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policies, third-party reimbursement rates and drug pricing regulation may change at any time. In particular, the Patient Protection and Affordable Care Act, as amended by the Health Care and Education Reconciliation Act of 2010, or collectively the ACA, was enacted in the United States in March 2010 and contains provisions that may reduce the profitability of drug products, including, for example, increased rebates for drugs sold to Medicaid programs, extension of Medicaid rebates to Medicaid managed care plans, mandatory discounts for certain Medicare Part D beneficiaries and annual fees based on pharmaceutical companies’ share of sales to federal healthcare programs. There have been judicial and Congressional challenges to certain aspects of the ACA. For example, since January 2017, President Trump has signed two Executive Orders and other directives designed to delay the implementation of certain provisions of the ACA or otherwise circumvent some of the requirements for health insurance mandated by the ACA. Concurrently, Congress has considered legislation that would repeal or repeal and replace all or part of the ACA. While Congress has not passed comprehensive repeal legislation, two bills affecting the implementation of certain taxes under the ACA have been signed into law. The Tax Cuts and Jobs Act of 2017, or TCJA, includes a provision repealing, effective January 1, 2019, the tax-based shared responsibility payment imposed by the ACA on certain individuals who fail to maintain qualifying health coverage for all or part of a year that is commonly referred to as the “individual mandate”. Additionally, on January 22, 2018, President Trump signed a continuing resolution on appropriations for fiscal year 2018 that delayed the implementation of certain ACA-mandated fees, including the so-called “Cadillac” tax on certain high cost employer-sponsored insurance plans, the annual fee imposed on certain health insurance providers based on market share, and the medical device excise tax on non-exempt medical devices. Further, the Bipartisan Budget Act of 2018, or the BBA, among other things, amended the ACA, effective January 1, 2019, to increase from 50 percent to 70 percent the point-of-sale discount that is owed by pharmaceutical manufacturers who participate in Medicare Part D and to close the coverage gap in most Medicare drug plans, commonly referred to as the “donut hole”. In July 2018, the United States Department of Health and Human Services’ Centers for Medicare & Medicaid Services, or CMS, published a final rule permitting further collections and payments to and from certain ACA qualified health plans and health insurance issuers under the ACA risk adjustment program in response to the outcome of federal district court litigation regarding the method CMS uses to determine this risk adjustment. On December 14, 2018, a Texas U.S. District Court Judge ruled that the ACA is unconstitutional in its entirety because the “individual mandate” was repealed by Congress as part of the TCJA. While the Texas U.S. District Court Judge, as well as the Trump administration and CMS, have stated that the ruling will have no immediate effect pending appeal of the decision, it is unclear how this decision, subsequent appeals, and other efforts to repeal and replace the ACA will impact the ACA and our business. Even if favorable coverage and reimbursement status is attained for our products, less favorable coverage policies and reimbursement rates may be implemented in the future. In the case of BELVIQ, Medicare explicitly excludes coverage of drugs for weight loss.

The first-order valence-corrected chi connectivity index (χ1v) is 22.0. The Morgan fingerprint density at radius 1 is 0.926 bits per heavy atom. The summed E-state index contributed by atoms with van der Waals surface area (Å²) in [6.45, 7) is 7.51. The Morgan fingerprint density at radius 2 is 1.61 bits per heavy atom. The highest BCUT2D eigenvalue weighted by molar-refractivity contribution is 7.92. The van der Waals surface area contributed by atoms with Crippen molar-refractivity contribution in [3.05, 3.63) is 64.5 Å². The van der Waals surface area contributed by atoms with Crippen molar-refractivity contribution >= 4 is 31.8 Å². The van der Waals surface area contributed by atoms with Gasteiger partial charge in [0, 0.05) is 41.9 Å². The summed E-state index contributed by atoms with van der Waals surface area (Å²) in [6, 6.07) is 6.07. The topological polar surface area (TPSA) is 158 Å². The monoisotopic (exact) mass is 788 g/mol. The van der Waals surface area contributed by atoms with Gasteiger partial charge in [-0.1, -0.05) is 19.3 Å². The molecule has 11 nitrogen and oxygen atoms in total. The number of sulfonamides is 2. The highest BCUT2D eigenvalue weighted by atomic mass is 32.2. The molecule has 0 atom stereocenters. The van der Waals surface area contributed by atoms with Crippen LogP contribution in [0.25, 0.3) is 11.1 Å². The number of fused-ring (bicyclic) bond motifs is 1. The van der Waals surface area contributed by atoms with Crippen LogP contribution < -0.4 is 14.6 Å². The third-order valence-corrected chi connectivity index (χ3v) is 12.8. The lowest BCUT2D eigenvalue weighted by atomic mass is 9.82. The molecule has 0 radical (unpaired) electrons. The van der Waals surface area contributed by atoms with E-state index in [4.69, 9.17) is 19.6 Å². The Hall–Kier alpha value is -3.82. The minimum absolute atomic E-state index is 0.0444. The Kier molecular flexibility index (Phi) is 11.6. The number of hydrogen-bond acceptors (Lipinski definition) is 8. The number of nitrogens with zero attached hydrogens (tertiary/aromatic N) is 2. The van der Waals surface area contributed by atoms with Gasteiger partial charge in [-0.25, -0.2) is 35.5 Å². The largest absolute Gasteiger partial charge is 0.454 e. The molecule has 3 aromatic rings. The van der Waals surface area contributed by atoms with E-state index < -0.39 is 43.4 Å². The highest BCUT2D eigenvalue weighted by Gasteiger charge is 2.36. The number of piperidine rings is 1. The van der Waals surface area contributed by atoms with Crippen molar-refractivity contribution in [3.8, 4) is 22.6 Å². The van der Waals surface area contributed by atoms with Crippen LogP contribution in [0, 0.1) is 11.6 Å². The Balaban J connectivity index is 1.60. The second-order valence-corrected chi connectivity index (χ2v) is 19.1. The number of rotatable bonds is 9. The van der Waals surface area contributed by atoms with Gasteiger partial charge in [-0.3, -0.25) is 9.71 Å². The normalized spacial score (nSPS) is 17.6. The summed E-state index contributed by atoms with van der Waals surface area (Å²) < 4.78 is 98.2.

In countries outside the United States, pricing of pharmaceutical products may be subject to governmental control. Evaluation criteria used by many government agencies for the purposes of pricing and reimbursement typically focus on a product’s degree of innovation and its ability to meet a clinical need unfulfilled by currently available therapies. Some countries operate positive and negative list systems under which products may only be marketed once a reimbursement price has been agreed. To obtain reimbursement or pricing approval, some of these countries may require the completion of clinical trials that compare the cost-effectiveness of a particular drug candidate to currently available therapies. Other countries allow companies to fix their own prices for medicines but monitor and control company profits. In addition, in some countries, cross-border imports from low-priced markets exert a commercial pressure on pricing within a country. There can be no assurance that any country that has price controls or reimbursement limitations for drug products will allow favorable reimbursement and pricing arrangements for any of our products.

Healthcare fraud and abuse. Pharmaceutical companies are subject to various federal and state laws pertaining to healthcare fraud and abuse, including, but not limited to, anti-kickback and false claims laws.

The Federal Anti-Kickback Statute makes it illegal for any person or entity, including a prescription drug manufacturer, or a party acting on its behalf, to knowingly and willfully solicit, offer, receive or provide any remuneration, directly or indirectly, in exchange for, or to induce, the referral of business, including the purchase, order, lease of any good, facility, service or item, including the prescription of a particular drug, for which payment may be made under federal healthcare programs such as Medicare and Medicaid. Some of the state prohibitions are broader in scope and apply to referral of patients for healthcare services reimbursed by any source, not only the Medicare and Medicaid programs.